Conductor bead insulation elements

Abstract

Claims

April 5, 1960 J. w. HQLLAND ETAL 2,931,352 CONDUCTOR BEAD INSULATION ELEMENTS Filed March 18, 1957 INVENTOR. John W. Holland William L.Greyson 18W, j zujzwyfiwoh ATTORNEYS United States Patent-O CONDUCTOR BEAD INSULATION ELEMEN'IS John W. Holland, East Northport, and William L. Greyson, Halesite, N.Y., assignors to Hitemp Wires, Ine., Mineola, N.Y., a corporation of New York Application March 18, 1957, Serial No. 646,595 1 Claim. (Cl. 174-111) This invention relates to insulating elements which are capable of being mounted seriatim on a flexible member, such as a wire, a conductor or a cable, without necessitating that they be strung on the flexible member from one end thereof. Under certain conditions, conventional types of continuous insulating sheathing formed on flexible conductors are unsuitable. For example, it has been found desirable to use a ceramic insulation in certain cases for conductors which are subjected to extreme heat, moisture or radioactivity. Since such ceramic insulation is not flexible, it has been found necessary to string individual ceramic beads, one by one, on the wire from one end. Obviously, this is a very tedious and time-consuming procedure, particularly if the wire is of considerable length. The object of the present invention is to provide an insulating element capable of being readily mounted with others seriatim on a flexible member without necessitating the stringing of the elements thereon from the extreme end thereof. Another object of the present invention is to provide an insulating element capable of being mounted with others seriatim on a flexible member wherein the opposing surfaces of adjacent insulating elements are in subst-antialy rolling contact to afford greater flexibility to the flexible member to be insulated, while at the same time the said opposing surfaces are fitted together in interlocking engagement in order to prevent relative rotation therebetween about the flexible member. The foregoing and other objects are achieved in the insulation element of the present invention by providing an insulating element with an open slot therein which makes it possible to apply the element on the flexible member between the ends thereof. In addition, at least one end of the element is convexly curved or rounded so as to offer a rocking or rolling contact with the surface of an adjacent element. Also, in a particular embodiment of the invention, it may be desirable to provide means for fitting adjacent elements together in such fashion that they are oriented out of alignment with each other. In the preferred form of the invention, the insulation element is formed with a tongue projecting from at least one end of the element which is adapted to be inserted in one end of the slot of the adjacent element. Thus, the open slot of one insulating element is closed, at least in part, by the tongue projecting from an adjacent insulating element. The relationship between the slot and the tongue formed on each insulating element insures that the open ends of the slots of adjacent elements will be oriented out of alignment with each other, thereby holding the pair of elements on the flexible member without danger of falling 'ofl. More specifically, the engagement of the tongue of one insulating element with the end of the slot of an adjacent insulating element produces an interlocking action between them which prevents the insulating elements from being rotated on ICE the flexible member relative to each other so as to pre vent alignment between their respective slots. In addition, the opposed surfaces of adjacent insulating elements are provided with supplementary reinforcing interlocking means which prevents relative rotation between the insulating elements without interfering with the rolling contact between the opposed surfaces. For a complete understanding of the present invention, reference may be made to the detailed description which follows and to the accompanying drawing in which: Figure 1 is a view, partly in section, showing a plu rality of interlocking insulating elements of the present invention mounted seriatim on a flexible member; Figure 2 is a cross-section view taken through one of the insulating elements on the plane 2-2 of Figure 1, looking in the direction of the arrows; Figure 3 is a perspective view of one of the insulating elements; and Figure 4 is an exploded isometric view showing the orientation between adjacent insulating elements. Referring to Figure l of the drawings, a plurality of identical insulating elements 10 made of ceramic or other inflexible material are mounted side by side seriatim on a flexible. member 11, such as a wire, a cable or a conductor. The insulating elements each comprise a cylindrical body 13 having convexly rounded surfaces 14 and j 15 at opposite ends of the body 13. In the embodiment illustrated in the drawings, an open slot 16 is formed radially in the outer periphery of the body 13, and the slot extends through the body in an axial direction from one end of the body to the other. The depth of the slot from the outer periphery of the cylindrical body extends beyond the axis of the body so that the insulating element is capable of being mounted on the flexible member coaxially therewith. It is not essential, however, that the slot be formed radially, so that a non-radial or curved slot may be substituted as long as the slot is open to facilitate mounting of the insulation element on the flexible member. A tongue 17 projects from the end 14 of the cylindrical body in a direction substantially axially of the body and, as viewed from the end 14 of the insulating element, the tongue is diametrically opposite the open end of the slot 16. The elements are mounted upon the flexible member 11 by aligning the open slot with the flexible member and moving the insulating element relative to the flexible member until the end or bottom of the slot comes into engagement with the flexible member and the side walls defining the slot are straddling the flexible member. An adjacent insulating element is placed on the flexible member in similar fashion,"bu',t it is oriented relative to the first insulating element, as shown in Figure 4, so that the projecting tongue can be inserted axially into the open slot from one side thereof. The engagement of the tongue of one insulating element with the slot of an adjacent insulating element prevents relative rotation between adjacent insulating elements about the flexible member 11 and insures that the open slots of each of the members remain out of alignment; in fact, it insures that they remain 180 out of alignment. When a pair of elements are mounted on the flexible member 11 in this fashion, that is to say, with their open slots out of alignment, it will be impossible for a given insulating element to drop off the flexible member unless it becomes disengaged and separated from the adjacent insulating elements. When an entire series of these insulating elements are mounted seriatim in face to face contact on the flexible member 11, they will provide a continuous insulating sheath for the member as long as they are not permitted to be displaced from each other axially. Accordingly, suitable means, such Patented Apr. 5, 1960 3 as a bead or a washer,'may be clamped on the flexible member outboard of the end insulating elements to insure surface to surface contact between the convexly rounded surfaces 14 and 15} of adjacent insulating elements and to prevent axial separation therebetween. This continuous sheath, even though it be formed of a series of insulation elements made of inflexible material, will nevertheless permit deflection or bending of the flexible memberll due to the rolling contact between convexly rounded surfaces 14 and 15. Although the interlocking action of a single tongue 17 of one insulating element with the slot 16 of an adjacent element may'be sufficient to prevent relative rotation between adjacent elements, supplemental interengaging means are also provided for this purpose. ingly, prongs 18 and 19 are formed integrally with the body 13, projectingoutwardly from the surface 14.v In addition, two axial grooves 20 are formed in the outer. tively,.,taper outwardly toward the outer periphery of the prongs 18 and 19 in the direction of 'the extreme. ends thereof. The outer periphery ofthe'prongs is, as shown, continuous with the outer periphery of the body portion 13 of the insulating element. This outward taper of the prongs affords increasing clearance between the surfacesv defining'the'recess'es 20 and the surfaces 18;: and 19a between the surface 14 and the extreme ends of the prongs. 18 and 19, therebypreventing the prongs from impeding therocking action between the surfaces 14 and 15 when the flexible member is deflected or bent. It may be noted byreference to Figure 3 that the side edges of thetongue 17 comprise surfaces 17 and 17b which taper in opposite directions. The surfaces or edges 17a taper toward each other at the extreme end or tip of the tongue 17 to afford greater clearance between the edges 17a and the surfaces defining the side walls of the slot 16 so that relative rocking movement between adjacent insulation elements will not be impeded. The surfaces 17b taperslightly toward each other at the opposite end of the tongue, i.e., the, end nearest the surface 14 of the body 13, so that the dis tance between the edges 17c defines the widest portion of the tongue. Thus, even though the edges 17cv may be in contact with. the walls defining the slot 16 (as shown in Figure 2), the ton'g'ue'isllstill permitted sub stantially universal movement withinthe'slotf The inner Accord- 4 surface of the tongue is continuous with the base of the slot 16, sloping away from the axis of the body 13 toward the tip of the tongue. The invention has been shown in a single preferred form and by way of example only, and obviously many variations and modifications may be made therein without departing, from the spirit of the invention. For example, the insulating device may be made with tongues of shorter length than the tongues 17 protruding from both ends of the cylindrical body 13. Also, it may be found feasible to eliminate one or both of the prongs 18 and 19,. or to interchange one of the prongs 18 and 19 with one'of the recesses 20. It is understood, therefore, that the invention is not to be limited to any specified form or embodiment, except in so far as such limitations are set forth in the appended claim. We claim: An insulating element adapted to be mounted-with other identicalinsulation elements seriatim on a flexible wire to be insulated comprising a cylindrical body having convexly rounded surfaces forming both endsfof the" body, an open slot formed radially in the outer periphery of the body and extending in an axial direction from one endof the body to the other, the depth of said slot extending beyond the axis of the body so as to permit the body to be mounted on the flexible wire coaxiall'y therewith, a tongue projecting from at least one end of the cylindrical body offset from the axis of the body and opposite the open end of the slot, an auxiliary rotation-resisting reinforcing prong projecting from at least one end of the cylindrical body, and means forming a recess in the end of the cylindrical body opposite the rotation-resisting reinforcing prong to receive the rotationresisting reinforcing prong therein of an adjacent identical element, the tongue of one element being receivable within the end of the slot of'an adjacent identical element and the rotation-resisting reinforcing prong being References Cited in the file of this patent UNITED STATES PATENTS 170,024 Seabury Nov. 16, 1875 459,385 Libbey Sept. 8, 1891 470,883 Vanstone Mar. 15, 1892 V FOREIGN PATENTS v 7 218,746' Switzerland Apr. 16, 1942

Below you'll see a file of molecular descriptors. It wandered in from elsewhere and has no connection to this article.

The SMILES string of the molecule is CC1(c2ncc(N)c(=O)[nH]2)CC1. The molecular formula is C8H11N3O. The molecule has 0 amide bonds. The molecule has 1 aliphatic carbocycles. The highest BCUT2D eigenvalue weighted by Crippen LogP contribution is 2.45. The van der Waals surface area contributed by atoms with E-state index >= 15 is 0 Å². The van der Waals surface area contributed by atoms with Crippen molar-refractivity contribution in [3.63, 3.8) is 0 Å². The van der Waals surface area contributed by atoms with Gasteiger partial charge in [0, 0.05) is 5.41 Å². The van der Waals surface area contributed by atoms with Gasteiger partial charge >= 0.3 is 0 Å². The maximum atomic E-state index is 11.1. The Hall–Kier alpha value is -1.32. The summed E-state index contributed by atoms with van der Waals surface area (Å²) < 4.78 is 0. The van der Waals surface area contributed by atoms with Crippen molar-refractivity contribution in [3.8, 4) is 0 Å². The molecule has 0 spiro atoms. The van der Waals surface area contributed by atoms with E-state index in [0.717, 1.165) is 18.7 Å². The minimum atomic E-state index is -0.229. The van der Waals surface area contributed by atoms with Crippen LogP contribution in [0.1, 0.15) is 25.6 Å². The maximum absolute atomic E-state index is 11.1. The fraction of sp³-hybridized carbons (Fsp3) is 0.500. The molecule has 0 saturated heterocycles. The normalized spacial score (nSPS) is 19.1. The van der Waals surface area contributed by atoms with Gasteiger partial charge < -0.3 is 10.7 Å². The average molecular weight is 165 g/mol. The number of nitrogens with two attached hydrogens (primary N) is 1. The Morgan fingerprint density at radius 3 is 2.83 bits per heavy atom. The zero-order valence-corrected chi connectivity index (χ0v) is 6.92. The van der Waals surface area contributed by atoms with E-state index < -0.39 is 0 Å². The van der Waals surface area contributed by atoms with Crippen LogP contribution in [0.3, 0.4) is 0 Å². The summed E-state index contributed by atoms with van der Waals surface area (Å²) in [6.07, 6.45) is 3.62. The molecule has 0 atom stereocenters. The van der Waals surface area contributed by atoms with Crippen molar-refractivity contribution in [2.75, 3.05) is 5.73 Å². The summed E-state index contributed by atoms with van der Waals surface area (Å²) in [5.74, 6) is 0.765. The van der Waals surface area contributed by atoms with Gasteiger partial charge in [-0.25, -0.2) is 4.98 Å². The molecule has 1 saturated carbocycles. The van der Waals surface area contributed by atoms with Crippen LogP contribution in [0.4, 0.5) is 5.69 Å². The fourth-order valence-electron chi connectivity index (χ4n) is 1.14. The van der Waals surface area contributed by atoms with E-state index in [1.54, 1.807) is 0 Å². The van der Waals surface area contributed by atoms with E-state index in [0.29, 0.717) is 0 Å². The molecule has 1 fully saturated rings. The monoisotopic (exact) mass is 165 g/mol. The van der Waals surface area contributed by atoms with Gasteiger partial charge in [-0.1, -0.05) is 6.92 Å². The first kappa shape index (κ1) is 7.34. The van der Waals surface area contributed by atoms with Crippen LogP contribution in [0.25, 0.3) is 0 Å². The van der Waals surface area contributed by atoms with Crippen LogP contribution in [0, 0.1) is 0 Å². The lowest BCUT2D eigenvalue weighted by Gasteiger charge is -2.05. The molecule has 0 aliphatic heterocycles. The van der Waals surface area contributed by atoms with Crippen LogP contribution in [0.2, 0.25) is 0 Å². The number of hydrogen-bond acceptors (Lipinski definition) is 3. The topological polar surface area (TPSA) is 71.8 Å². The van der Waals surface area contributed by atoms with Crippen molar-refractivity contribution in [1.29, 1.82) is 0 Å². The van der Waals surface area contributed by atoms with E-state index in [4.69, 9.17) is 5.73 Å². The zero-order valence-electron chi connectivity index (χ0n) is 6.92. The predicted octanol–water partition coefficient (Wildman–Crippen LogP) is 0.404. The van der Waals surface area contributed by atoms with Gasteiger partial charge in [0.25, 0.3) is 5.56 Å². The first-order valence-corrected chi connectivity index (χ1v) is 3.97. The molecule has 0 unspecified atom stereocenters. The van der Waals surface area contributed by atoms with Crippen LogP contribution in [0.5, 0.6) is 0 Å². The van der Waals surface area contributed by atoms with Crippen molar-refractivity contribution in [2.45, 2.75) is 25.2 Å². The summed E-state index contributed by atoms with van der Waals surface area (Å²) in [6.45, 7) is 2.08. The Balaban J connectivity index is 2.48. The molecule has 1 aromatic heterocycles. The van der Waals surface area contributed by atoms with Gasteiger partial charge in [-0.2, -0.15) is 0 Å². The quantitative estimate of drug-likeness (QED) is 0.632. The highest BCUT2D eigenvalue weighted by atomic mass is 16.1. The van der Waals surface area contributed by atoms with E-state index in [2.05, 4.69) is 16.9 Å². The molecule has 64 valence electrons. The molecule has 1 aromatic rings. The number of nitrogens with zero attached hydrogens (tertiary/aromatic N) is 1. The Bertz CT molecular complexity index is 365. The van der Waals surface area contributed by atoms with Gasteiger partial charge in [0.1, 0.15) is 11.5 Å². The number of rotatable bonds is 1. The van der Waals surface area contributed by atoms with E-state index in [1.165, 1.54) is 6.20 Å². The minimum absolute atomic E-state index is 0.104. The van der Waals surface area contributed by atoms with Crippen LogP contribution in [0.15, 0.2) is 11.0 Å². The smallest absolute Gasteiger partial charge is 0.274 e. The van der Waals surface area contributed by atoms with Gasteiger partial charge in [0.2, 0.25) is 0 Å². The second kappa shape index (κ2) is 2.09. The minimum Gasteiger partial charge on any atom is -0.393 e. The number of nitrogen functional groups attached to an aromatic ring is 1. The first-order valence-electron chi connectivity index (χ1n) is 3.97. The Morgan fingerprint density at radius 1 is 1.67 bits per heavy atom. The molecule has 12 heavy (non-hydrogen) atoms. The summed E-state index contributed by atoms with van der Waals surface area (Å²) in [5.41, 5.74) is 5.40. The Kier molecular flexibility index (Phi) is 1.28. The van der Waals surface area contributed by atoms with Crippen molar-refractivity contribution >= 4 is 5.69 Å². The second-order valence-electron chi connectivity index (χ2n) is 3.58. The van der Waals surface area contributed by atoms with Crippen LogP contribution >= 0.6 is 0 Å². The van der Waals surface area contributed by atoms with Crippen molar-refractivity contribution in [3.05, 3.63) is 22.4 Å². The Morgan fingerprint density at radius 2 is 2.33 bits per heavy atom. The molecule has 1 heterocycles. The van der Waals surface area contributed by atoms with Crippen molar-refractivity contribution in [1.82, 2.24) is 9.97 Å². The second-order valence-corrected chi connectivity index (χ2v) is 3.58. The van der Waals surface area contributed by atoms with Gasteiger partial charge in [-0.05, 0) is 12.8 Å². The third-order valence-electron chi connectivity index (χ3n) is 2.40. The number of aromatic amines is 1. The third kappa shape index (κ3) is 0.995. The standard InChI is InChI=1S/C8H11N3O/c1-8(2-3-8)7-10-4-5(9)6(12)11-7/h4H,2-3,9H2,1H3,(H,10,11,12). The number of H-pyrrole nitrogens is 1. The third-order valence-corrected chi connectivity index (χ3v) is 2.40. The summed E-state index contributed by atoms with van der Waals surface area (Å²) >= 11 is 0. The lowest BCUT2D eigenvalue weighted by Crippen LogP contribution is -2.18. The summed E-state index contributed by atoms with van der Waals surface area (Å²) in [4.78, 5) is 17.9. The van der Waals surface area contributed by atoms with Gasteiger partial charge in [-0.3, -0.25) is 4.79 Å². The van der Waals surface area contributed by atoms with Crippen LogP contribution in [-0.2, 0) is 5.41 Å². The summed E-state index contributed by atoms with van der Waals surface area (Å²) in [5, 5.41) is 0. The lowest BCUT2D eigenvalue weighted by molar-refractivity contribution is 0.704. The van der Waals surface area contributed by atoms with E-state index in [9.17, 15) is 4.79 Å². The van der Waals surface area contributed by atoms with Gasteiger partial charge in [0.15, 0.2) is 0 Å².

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Patent Citations (3)

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    US-170024-ANovember 16, 1875Improvement in wire fences